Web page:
The other day, I opened up a letter from my friendly Ford Credit folks and angels flew out of the envelope. They immediately struck out trumpets to announce the words I had long dreamed:
"Thank you for financing with us. This notice is to inform you that the FINAL PAYMENT of your Retail Installment Contract is due."
That's right, that handsome 4WD silver devil is now entirely mine. No more monthly payments and the timing could not be better. Until I get a job, I'm trying to live lean.
While I know plenty of people that buy and sell things like cars, houses, boats and whatnot without much flinching - the thought makes me dizzy with dread. I am notably squeamish when it comes to long-term-financing. The purchase of this Ford Ranger back in May 2004 practically gave me hives.
Up until that point, I had been driving Alice, a legendary 'machine' that is still famous in certain circles. (She will get her own blog post as soon as I find her photo album.) Not unlike a vet with a weepy pet owner, two very kind and gentle garage guys had to sit me down and gently explain that I needed to start thinking about my next car. "The thing is, Alice just can't breath anymore," said Gus. "You can't keep putting money in this thing-er, I mean, her."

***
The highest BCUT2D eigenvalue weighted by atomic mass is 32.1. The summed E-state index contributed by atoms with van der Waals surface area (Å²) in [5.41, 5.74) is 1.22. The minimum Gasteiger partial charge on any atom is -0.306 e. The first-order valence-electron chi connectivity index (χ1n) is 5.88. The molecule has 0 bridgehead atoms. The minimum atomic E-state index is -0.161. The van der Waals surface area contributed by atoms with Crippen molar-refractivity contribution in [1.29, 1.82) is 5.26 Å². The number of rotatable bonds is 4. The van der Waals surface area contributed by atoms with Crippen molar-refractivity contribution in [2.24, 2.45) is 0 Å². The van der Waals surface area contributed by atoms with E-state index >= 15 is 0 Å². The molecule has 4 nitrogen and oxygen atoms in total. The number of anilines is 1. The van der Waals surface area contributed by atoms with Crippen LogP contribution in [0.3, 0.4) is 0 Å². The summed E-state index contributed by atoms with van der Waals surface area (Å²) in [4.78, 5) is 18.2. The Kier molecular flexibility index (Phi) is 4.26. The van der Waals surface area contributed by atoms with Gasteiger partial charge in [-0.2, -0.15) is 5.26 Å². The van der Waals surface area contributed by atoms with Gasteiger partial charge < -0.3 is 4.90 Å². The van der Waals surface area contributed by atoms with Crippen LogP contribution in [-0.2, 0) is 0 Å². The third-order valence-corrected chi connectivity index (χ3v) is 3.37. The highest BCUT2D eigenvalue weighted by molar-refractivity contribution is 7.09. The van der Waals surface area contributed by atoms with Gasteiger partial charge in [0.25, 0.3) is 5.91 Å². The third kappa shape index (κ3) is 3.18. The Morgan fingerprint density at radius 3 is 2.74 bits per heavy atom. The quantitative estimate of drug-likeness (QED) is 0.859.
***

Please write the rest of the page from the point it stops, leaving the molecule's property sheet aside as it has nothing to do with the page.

I tried to donate Alice to a worthy cause but she was rejected. Then, while I was in DC attending the funeral of a friend, someone in my shi-shi San Francisco neighborhood had her impounded. (They were always doing stuff like that. They once tied bags of dog shit to her side mirrors. Fucking snobs.)
So, I grabbed my dad for guidance and protection and we went car shopping. When I flew open those nifty suicide doors, I suspected I'd found The One. When I noted the truck's locking bed cover, my search was over.
Friends asked if I had a name for the new truck but I was determined not to get attached. It is higher and heavier than Alice and it took some getting used to. Also, the truck has an automatic shift so I missed the delightful engine intimacy of gear shifting. The first couple of years, it just felt like I was weenie-driving this giant monster truck; I felt like a nimrod.
Yes, we were slow to bond but after driving it cross-country for my Colorado move and then experiencing the Denver blizzards of '06 together, my respect for the machine grew expotentially. Then there was the time last summer when it carried Gins and I up and down 'roads' that would have made treacherous pedestrian paths. There's just no way we would have reached a certain mountain top yurt in Eagle without Jack's astounding bad-assedness.
Hmmmm ..... Jack .... Jack? I like it.